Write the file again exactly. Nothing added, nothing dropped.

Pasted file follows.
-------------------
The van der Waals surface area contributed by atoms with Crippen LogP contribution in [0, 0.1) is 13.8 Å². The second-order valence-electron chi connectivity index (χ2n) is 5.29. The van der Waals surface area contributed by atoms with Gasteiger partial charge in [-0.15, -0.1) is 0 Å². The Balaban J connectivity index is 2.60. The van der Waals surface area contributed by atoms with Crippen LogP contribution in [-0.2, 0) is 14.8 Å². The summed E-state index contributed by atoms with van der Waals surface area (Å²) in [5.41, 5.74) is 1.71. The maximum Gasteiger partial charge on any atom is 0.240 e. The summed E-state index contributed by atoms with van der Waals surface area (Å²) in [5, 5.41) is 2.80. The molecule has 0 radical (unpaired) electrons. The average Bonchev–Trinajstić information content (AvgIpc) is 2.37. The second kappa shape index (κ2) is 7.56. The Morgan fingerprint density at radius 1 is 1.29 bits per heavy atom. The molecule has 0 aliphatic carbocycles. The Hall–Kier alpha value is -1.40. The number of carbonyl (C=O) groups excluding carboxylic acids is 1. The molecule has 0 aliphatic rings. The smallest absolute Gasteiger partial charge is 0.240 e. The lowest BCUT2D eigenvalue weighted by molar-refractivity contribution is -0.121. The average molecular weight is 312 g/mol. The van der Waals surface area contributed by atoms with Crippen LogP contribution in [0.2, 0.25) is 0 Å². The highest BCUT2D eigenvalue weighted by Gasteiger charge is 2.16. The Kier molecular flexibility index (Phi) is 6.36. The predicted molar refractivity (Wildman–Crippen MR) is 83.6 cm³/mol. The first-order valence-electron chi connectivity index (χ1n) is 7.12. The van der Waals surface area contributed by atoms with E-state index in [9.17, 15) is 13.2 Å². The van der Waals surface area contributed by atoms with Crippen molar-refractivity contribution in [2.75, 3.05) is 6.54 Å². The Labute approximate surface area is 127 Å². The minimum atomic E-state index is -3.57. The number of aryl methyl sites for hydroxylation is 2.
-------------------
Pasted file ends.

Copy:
The van der Waals surface area contributed by atoms with Crippen LogP contribution in [0, 0.1) is 13.8 Å². The second-order valence-electron chi connectivity index (χ2n) is 5.29. The van der Waals surface area contributed by atoms with Gasteiger partial charge in [-0.15, -0.1) is 0 Å². The Balaban J connectivity index is 2.60. The van der Waals surface area contributed by atoms with Crippen LogP contribution in [-0.2, 0) is 14.8 Å². The summed E-state index contributed by atoms with van der Waals surface area (Å²) in [5.41, 5.74) is 1.71. The maximum Gasteiger partial charge on any atom is 0.240 e. The summed E-state index contributed by atoms with van der Waals surface area (Å²) in [5, 5.41) is 2.80. The molecule has 0 radical (unpaired) electrons. The average Bonchev–Trinajstić information content (AvgIpc) is 2.37. The second kappa shape index (κ2) is 7.56. The Morgan fingerprint density at radius 1 is 1.29 bits per heavy atom. The molecule has 0 aliphatic carbocycles. The Hall–Kier alpha value is -1.40. The number of carbonyl (C=O) groups excluding carboxylic acids is 1. The molecule has 0 aliphatic rings. The smallest absolute Gasteiger partial charge is 0.240 e. The lowest BCUT2D eigenvalue weighted by molar-refractivity contribution is -0.121. The average molecular weight is 312 g/mol. The van der Waals surface area contributed by atoms with Crippen LogP contribution in [0.2, 0.25) is 0 Å². The highest BCUT2D eigenvalue weighted by Gasteiger charge is 2.16. The Kier molecular flexibility index (Phi) is 6.36. The predicted molar refractivity (Wildman–Crippen MR) is 83.6 cm³/mol. The first-order valence-electron chi connectivity index (χ1n) is 7.12. The van der Waals surface area contributed by atoms with E-state index in [9.17, 15) is 13.2 Å². The van der Waals surface area contributed by atoms with Crippen molar-refractivity contribution in [2.75, 3.05) is 6.54 Å². The Labute approximate surface area is 127 Å². The minimum atomic E-state index is -3.57. The number of aryl methyl sites for hydroxylation is 2.